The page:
In May of 2017, U.S. Attorney William M. McSwain announced that a former judge of elections and Democratic committee person, Domenick J. DeMuro, had plead guilty to accepting thousands of dollars in bribes. DeMuro was paid to inflate the vote totals for three Democratic candidates for Common Pleas Court judge in 2015, and for other Democratic candidates for office in 2014 and 2016.

DeMuro also pled “guilty to conspiracy to deprive Philadelphia voters of their civil rights by fraudulently stuffing the ballot boxes for judicial candidates and other candidates seeking office in the 2014 and 2016 primary elections.”

In 2018, Dennis Jones (R-TX) beat Tracy Gray by one vote for a seat on the Kaufman County Commissioners Court, during a Republican primary in Texas. Gray challenged the outcome and alleged that there were multiple illegal mail-in ballots collected and eligible ballots uncounted.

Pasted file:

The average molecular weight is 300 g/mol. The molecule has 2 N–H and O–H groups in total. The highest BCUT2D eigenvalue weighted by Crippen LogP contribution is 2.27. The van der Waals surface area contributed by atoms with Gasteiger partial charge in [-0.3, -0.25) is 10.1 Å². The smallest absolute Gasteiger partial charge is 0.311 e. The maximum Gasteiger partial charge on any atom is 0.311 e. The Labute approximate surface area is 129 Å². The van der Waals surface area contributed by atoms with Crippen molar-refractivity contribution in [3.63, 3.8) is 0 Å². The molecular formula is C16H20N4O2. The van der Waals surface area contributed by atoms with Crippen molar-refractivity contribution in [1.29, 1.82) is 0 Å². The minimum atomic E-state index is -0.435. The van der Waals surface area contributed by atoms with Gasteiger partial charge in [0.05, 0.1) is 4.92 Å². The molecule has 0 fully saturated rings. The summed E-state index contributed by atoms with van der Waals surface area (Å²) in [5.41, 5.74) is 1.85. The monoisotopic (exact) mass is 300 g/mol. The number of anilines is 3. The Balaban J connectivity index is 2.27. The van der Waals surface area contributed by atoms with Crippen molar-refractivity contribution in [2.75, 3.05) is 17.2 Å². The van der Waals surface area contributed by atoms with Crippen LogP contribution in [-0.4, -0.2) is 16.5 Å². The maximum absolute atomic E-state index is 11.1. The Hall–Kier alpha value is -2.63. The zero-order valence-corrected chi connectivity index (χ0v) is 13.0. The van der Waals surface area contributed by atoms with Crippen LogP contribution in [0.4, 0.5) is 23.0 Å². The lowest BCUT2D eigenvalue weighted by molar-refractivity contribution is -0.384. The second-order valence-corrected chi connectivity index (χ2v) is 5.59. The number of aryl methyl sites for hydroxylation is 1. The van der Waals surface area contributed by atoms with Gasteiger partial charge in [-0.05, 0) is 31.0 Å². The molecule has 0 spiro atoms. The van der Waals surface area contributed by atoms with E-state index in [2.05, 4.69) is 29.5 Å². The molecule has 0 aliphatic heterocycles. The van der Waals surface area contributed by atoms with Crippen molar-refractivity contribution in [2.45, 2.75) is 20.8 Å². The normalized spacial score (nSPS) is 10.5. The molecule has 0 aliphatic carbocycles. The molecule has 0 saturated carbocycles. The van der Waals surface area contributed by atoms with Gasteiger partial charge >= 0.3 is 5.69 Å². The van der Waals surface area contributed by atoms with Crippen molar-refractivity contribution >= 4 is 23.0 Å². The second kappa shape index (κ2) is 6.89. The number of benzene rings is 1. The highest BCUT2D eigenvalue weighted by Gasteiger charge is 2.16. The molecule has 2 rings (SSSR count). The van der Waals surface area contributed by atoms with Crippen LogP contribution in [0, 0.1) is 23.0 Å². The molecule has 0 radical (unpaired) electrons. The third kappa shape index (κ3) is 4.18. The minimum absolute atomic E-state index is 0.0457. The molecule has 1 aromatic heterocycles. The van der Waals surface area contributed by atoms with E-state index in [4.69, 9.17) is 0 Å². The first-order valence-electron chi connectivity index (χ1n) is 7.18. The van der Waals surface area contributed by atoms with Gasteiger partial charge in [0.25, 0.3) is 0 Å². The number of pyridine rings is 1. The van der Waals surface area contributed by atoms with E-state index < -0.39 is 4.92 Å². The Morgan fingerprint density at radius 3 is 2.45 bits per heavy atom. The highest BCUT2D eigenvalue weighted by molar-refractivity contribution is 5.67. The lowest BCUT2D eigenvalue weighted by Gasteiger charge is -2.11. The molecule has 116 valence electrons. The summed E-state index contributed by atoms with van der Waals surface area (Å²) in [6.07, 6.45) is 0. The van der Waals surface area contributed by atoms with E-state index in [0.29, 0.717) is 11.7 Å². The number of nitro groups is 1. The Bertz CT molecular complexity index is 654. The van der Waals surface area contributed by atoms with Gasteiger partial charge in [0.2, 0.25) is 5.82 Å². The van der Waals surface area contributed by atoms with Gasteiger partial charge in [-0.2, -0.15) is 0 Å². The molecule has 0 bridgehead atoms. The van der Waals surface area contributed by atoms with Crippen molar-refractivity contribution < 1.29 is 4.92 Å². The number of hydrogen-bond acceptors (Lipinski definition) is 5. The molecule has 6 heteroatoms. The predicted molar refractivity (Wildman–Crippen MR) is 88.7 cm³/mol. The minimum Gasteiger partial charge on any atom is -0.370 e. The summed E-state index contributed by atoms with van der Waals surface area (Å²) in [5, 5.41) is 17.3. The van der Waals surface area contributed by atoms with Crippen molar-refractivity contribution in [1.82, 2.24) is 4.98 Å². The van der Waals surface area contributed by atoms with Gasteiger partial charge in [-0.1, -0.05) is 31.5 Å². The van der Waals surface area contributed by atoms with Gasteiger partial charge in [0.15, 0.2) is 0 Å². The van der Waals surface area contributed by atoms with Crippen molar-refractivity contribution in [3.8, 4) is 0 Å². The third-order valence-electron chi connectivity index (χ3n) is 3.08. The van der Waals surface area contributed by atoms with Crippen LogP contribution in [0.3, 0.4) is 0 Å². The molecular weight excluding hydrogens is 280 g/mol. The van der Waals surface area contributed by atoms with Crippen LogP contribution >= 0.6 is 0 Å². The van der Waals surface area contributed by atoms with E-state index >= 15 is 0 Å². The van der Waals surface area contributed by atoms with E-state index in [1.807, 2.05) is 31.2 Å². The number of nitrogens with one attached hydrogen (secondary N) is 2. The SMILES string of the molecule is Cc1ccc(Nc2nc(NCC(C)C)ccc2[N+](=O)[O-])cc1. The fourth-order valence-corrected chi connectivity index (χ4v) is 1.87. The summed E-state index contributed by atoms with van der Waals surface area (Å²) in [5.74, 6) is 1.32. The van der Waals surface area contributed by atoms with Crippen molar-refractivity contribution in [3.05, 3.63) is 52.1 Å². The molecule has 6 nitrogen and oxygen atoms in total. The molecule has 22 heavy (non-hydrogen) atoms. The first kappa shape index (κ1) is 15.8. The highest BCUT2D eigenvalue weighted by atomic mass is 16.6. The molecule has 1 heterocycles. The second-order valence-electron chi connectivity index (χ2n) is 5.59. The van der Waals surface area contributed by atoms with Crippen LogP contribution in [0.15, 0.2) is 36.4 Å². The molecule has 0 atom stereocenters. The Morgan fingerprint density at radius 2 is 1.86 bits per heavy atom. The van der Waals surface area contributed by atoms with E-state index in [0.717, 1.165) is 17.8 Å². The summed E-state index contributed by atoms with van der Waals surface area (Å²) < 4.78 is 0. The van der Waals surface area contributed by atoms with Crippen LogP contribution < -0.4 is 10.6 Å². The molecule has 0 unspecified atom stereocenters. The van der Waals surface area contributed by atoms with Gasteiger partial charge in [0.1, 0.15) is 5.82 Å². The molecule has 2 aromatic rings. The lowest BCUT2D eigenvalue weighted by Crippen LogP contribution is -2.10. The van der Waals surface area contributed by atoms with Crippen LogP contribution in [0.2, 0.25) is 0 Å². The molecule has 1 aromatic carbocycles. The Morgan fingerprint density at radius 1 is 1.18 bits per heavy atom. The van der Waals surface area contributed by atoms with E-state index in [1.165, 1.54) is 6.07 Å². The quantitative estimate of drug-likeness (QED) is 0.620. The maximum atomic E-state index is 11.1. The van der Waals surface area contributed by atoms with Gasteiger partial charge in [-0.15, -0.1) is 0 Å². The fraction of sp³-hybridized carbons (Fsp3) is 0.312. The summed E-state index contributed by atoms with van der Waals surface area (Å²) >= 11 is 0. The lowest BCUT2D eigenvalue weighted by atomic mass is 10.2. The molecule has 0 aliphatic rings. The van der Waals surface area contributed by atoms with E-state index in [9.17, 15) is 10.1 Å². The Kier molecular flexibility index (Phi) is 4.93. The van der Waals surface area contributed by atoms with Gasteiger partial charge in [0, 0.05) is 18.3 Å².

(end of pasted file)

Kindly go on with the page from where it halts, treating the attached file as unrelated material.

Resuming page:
The judge invalidated the results of the election, finding voter fraud and other
irregularities, and ordered a new one: Gray won by 404 votes.

The Heritage Foundation’s Election Fraud Database found that between 1992 and 2018, at least 20 voter fraud cases resulted in overturned elections. The several cases provided demonstrate election fraud does occur and has the possibility to compromise the integrity of the election process through administrative mistakes and fraud.